The new non-pharmaceutical COVID protocols and restrictions will, no doubt, affect businesses adversely in the country. But managing such a huge public health issue as COVID-19 requires some measure of sacrifice from all. Already, some high COVID risk sectors and activities are already being targeted.
Sectors that may be worst hit include the bars and restaurants, event centres, entertainment industry, catering services, rental businesses, aso ebi and related businesses, food and drinks sector, aviation and related services, among others. These sectors are largely labour intensive and the restrictions may impact on employment. But it is a price we have to pay to save lives.
In recent times, insecurity has been eroding business and investor confidence in the country. How best do you think the menace can be curtailed?
Business cannot thrive in an environment that is unsafe or perceived as insecure. Security of life and property is a critical factor in the investment decisions. It is a major risk assessment variable for investment. Afterall, it is only the living that would do business.
Meanwhile, the LCCI acknowledges the efforts of the Federal Government to ensure adequate security for all and sundry, but a lot more is still needed. As a promoter of private enterprise, it is our firm belief that we must continue to adopt innovative ways to address legacy and emerging security issues.
What are Nigeria’s chances in WTO with the emergence of Dr Ngozi Okonjo-Iweala as director-general?
Indeed, it is a great delight being the first female and first African to head the WTO since its formation in 1995 (replacing the General Agreements on Tariffs and Trade (GATT), which commenced in 1948). However, Dr Okonjo-Iweala’s emergence comes at a time the global trading system is faced with numerous challenges including supply chain disruptions, among others.
For Nigeria to fully take advantage of the opportunities offered under the leadership of Dr. Okonjo-Iweala, it is imperative to build capacity for international competitiveness of our products and services. Also imperative is the need to address trade facilitation issues, especially around port processes, ports infrastructures, international trade documentation, foreign exchange policies, trade policies and industrial policies.
We need to promote local value addition and backward integration to strengthen competitiveness of our domestic industries. We must undertake reforms of our tariff policy in accordance with the principles of comparative advan tage, which would enable the country optimise opportunities in the global trade arena and enhance the citizens’ welfare.
While the emergence of Dr. Okonjo-Iweala as the new WTO Director-General is very gratifying and calls for celebration, there is a need to manage expectations around the outcomes for the Nigerian economy given the numerous productivity and competitiveness issues the country is grappling with. Ultimately, these are the factors that would determine the benefits that would accrue to the economy from global trade.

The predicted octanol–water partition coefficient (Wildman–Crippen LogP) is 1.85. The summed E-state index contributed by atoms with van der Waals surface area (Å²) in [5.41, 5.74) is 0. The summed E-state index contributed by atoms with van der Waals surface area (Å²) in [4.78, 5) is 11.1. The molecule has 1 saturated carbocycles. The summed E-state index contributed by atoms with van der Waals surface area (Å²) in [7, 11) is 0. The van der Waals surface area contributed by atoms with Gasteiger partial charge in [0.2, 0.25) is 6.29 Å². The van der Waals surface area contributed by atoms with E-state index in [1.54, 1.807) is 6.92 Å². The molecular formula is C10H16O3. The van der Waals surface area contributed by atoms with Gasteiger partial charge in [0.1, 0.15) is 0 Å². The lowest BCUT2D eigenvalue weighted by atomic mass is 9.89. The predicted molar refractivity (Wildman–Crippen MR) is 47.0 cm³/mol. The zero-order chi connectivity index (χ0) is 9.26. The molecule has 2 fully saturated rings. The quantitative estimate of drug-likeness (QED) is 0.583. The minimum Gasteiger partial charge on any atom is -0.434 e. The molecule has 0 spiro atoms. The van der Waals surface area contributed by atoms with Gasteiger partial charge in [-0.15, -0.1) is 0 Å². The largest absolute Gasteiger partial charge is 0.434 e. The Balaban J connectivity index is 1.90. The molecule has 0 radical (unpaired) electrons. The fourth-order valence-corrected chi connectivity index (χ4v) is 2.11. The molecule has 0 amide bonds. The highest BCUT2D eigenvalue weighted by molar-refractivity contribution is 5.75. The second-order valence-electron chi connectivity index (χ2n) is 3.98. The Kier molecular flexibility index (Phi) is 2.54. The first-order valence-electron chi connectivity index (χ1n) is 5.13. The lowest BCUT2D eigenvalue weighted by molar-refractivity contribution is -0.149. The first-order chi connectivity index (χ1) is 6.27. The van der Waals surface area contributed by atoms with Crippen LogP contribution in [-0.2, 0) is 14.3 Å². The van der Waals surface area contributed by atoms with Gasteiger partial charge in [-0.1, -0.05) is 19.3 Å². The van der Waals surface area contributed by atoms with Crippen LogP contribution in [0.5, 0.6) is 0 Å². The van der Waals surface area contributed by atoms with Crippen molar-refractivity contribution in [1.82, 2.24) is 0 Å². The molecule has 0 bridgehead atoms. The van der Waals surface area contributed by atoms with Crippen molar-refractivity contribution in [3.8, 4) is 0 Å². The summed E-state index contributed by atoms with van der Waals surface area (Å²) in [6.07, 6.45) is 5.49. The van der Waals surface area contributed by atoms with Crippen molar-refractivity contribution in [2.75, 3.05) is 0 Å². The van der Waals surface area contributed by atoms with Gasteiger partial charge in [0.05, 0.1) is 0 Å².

As the implementation of the African Continental Free Trade Area (AfCFTA) has commenced, what are the pros and cons for Nigeria’s economy?
We consider the operationalisation of Af- CFTA as a step in the right direction in deepening economic integration in Africa. The agreement requires participating countries to remove tariffs from 90 per cent of goods, thereby allowing free access to commodities, goods and services across the continent.
For Nigeria, the trade agreement serves as an avenue for local industries to penetrate new markets and establish strong cross-border supply chains with other African countries.
I believe the benefits and costs of the agreement will not be evenly distributed among participating countries and only countries with open, friendly, and enabling operating environment stand to benefit materially from the agreement.
This underscores the need for policymakers to expeditiously create an enabling environment that would enhance the country’s economic competitiveness in the AfCFTA framework. While the take-off of AfCFTA should be lauded, much work remains undone as critical parts of the agreement are yet to be finalised. Several key issues including schedules of tariff concessions, schedules of service commitment, rules of origin, investment, competition policy and intellectual property rights have not been concluded.
There is still lack of clarity on the type of value addition that must occur within an AfCFTA State party for a product to benefit from tariff reduction. We call on the AfCFTA Secretariat and the African Union to expeditiously finalise pending negotiations for effective AfCFTA implementation. There is still a great deal of sensitisation and enlightenment that need to be done on the implementation modalities.